The Academy of Contemporary China and World Studies (ACCWS) recently released a first-of-its-kind study that analysed the impact of Chinese language on English. Pinyin, the most common method for Romanising standard Chinese, has been increasingly used as English speakers develop a greater understanding of these words.
Before you jump to conclusions that it must be impossible that you already know so many Chinese words in English without studying them, consider the most obvious examples such as dim sum, bok choy, yin and yang, mah-jong, feng shui, and even the dog breed shar pei.
Historically, these words were spread through missionaries, Sinologists, maritime trade routes and the British colonies, however in recent years technology and globalisation have given rise to new channels for linguistic exchange.
Culture-related words make up a majority of the top 100 most recognised Chinese words, such as chunjie (Spring Festival), jiaozi (dumpling) and xiongmao (panda). The report highlights that the increase in ‘loanwords’ from both sides indicates stronger communication and integration, as well as China’s rising influence on the global stage.
Other culturally relevant words also appeared popular include Kongzi (Confucius), gongfu (kungfu) and shaolin (from Shaolin Temple). Gaotie (high-speed railway), hongbao (red envelope) and Zhifubao (Alipay), were also present, highlighting China’s position as a leader in science and technology innovation.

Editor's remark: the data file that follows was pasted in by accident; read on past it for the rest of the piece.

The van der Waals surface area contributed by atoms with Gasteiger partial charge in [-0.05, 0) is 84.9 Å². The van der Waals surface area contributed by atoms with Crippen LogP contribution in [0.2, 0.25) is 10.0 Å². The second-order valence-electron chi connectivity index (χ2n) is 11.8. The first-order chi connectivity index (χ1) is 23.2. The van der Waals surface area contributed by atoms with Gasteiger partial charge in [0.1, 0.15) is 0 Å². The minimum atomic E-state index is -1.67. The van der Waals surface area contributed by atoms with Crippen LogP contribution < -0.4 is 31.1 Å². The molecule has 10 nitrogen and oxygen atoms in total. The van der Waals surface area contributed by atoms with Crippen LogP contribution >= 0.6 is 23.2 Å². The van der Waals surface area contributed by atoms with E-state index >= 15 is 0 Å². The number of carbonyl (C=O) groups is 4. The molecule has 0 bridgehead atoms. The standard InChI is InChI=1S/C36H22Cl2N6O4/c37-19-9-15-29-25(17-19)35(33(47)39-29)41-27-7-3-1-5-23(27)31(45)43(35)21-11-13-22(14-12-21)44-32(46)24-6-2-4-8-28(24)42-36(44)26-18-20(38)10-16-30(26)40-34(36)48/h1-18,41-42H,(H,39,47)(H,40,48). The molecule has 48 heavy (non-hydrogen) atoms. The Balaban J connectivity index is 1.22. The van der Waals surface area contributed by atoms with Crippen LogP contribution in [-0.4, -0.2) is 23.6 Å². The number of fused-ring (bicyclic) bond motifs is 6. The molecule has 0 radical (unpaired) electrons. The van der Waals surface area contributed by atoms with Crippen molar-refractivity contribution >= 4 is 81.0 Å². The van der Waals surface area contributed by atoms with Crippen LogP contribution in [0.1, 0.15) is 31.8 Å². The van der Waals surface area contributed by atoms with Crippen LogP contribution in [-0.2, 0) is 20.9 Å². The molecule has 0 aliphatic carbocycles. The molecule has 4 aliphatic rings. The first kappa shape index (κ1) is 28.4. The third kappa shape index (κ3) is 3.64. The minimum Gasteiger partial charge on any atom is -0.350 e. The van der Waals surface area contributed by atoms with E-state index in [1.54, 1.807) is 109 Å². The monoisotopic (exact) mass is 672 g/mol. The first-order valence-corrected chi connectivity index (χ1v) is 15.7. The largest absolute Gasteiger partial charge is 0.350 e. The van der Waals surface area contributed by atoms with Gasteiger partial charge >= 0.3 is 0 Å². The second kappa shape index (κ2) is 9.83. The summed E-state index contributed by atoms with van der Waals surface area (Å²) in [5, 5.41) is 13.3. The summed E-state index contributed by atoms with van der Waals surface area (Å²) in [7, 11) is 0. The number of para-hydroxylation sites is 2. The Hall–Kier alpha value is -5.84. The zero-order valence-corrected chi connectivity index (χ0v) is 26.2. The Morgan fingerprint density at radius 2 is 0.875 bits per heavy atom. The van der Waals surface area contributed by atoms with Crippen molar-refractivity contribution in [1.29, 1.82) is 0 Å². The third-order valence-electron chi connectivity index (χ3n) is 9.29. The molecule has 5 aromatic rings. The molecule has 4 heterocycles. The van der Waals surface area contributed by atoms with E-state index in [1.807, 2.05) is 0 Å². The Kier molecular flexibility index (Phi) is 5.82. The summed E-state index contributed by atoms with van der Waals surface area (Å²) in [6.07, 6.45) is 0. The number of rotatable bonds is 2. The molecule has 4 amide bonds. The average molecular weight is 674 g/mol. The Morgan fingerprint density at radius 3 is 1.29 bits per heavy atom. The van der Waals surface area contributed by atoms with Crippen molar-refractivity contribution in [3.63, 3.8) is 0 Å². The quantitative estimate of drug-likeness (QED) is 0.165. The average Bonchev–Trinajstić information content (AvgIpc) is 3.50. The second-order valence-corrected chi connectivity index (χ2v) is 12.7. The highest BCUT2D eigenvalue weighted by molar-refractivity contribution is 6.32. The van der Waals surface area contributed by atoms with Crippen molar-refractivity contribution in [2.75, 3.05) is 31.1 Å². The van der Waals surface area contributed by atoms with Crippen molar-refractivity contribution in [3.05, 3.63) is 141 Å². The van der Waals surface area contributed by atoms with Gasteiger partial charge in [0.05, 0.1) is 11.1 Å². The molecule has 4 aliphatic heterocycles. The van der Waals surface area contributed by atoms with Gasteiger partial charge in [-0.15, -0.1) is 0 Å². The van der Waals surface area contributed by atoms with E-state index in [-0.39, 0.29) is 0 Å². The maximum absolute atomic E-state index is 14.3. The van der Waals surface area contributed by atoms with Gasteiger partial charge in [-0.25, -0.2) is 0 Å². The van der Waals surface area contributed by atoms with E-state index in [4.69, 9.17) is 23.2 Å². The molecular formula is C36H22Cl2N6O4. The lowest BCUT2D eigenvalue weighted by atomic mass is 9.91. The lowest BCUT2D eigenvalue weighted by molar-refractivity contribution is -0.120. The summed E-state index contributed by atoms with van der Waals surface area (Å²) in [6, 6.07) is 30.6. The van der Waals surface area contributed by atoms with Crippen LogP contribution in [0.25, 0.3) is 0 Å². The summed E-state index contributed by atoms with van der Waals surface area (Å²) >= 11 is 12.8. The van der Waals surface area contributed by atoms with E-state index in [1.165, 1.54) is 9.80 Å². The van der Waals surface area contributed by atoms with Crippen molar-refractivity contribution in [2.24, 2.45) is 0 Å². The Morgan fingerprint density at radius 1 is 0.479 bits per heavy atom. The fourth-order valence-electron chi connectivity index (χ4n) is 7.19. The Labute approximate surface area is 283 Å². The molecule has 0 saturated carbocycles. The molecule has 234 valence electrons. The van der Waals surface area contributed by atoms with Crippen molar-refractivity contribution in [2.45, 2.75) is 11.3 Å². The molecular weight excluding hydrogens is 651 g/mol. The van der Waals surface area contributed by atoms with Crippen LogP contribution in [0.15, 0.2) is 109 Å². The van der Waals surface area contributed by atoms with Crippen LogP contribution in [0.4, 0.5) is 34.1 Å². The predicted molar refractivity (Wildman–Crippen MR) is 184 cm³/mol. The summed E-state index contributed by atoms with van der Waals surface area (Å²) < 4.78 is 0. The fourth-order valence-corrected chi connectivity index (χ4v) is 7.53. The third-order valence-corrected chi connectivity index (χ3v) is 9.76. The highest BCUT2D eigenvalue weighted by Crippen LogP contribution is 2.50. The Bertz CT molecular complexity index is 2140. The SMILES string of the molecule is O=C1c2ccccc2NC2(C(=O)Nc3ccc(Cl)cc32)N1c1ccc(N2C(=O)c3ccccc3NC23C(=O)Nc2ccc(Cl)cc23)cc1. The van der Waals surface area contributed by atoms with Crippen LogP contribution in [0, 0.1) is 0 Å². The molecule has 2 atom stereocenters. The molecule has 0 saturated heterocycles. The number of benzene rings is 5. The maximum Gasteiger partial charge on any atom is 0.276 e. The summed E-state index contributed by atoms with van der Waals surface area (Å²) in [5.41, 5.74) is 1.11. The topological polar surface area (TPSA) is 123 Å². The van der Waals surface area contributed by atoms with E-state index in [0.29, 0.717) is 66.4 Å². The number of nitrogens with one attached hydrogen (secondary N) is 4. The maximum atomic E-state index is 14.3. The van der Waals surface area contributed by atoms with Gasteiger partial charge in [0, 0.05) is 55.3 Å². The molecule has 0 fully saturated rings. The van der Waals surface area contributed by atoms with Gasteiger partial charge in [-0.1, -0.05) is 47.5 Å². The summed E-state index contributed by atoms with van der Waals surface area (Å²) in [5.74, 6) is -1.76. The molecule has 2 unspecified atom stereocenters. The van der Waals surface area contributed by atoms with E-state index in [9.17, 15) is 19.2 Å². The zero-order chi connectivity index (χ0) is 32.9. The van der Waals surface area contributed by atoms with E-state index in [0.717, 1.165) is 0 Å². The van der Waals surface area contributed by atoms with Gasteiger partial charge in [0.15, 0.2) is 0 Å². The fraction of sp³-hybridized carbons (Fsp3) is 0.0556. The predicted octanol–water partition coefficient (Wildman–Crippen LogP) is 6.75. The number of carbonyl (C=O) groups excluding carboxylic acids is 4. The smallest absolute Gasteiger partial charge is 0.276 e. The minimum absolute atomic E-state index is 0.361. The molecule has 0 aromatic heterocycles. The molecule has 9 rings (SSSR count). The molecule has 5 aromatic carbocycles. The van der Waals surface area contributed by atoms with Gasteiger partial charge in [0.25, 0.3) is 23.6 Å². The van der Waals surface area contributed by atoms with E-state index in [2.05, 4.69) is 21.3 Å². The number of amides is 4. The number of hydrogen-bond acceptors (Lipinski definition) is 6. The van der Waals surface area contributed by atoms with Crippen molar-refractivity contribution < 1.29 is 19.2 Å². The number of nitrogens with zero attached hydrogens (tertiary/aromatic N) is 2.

Top 10 most recognised Chinese words in English
- Yin Yang
- The Forbidden City
- Wushu (martial art)
Source: The Academy of Contemporary China and World Studies under the China International Publishing Group.
According to the Global Language Monitor, since 1994 Chinese loan words entering English have exceeded all other languages. Words such as yuan (Chinese Yuan), renminbi (RMB) and jiaozi (dumpling) have even made the Oxford English Dictionary.
Of course, loanwords don’t just appear in English language. There’s also lots of common examples in Chinese of words “borrowed” from English. Take, for example, 巧克力 qiǎo kè lì for chocolate and 沙发 shā fā for sofa.
We’d love to hear your comments on loanwords and if you have any that you are particularly fond of let us know on our social media channels or get in touch here.
Why not also read our blog on the top 5 Chinese covers of popular English songs?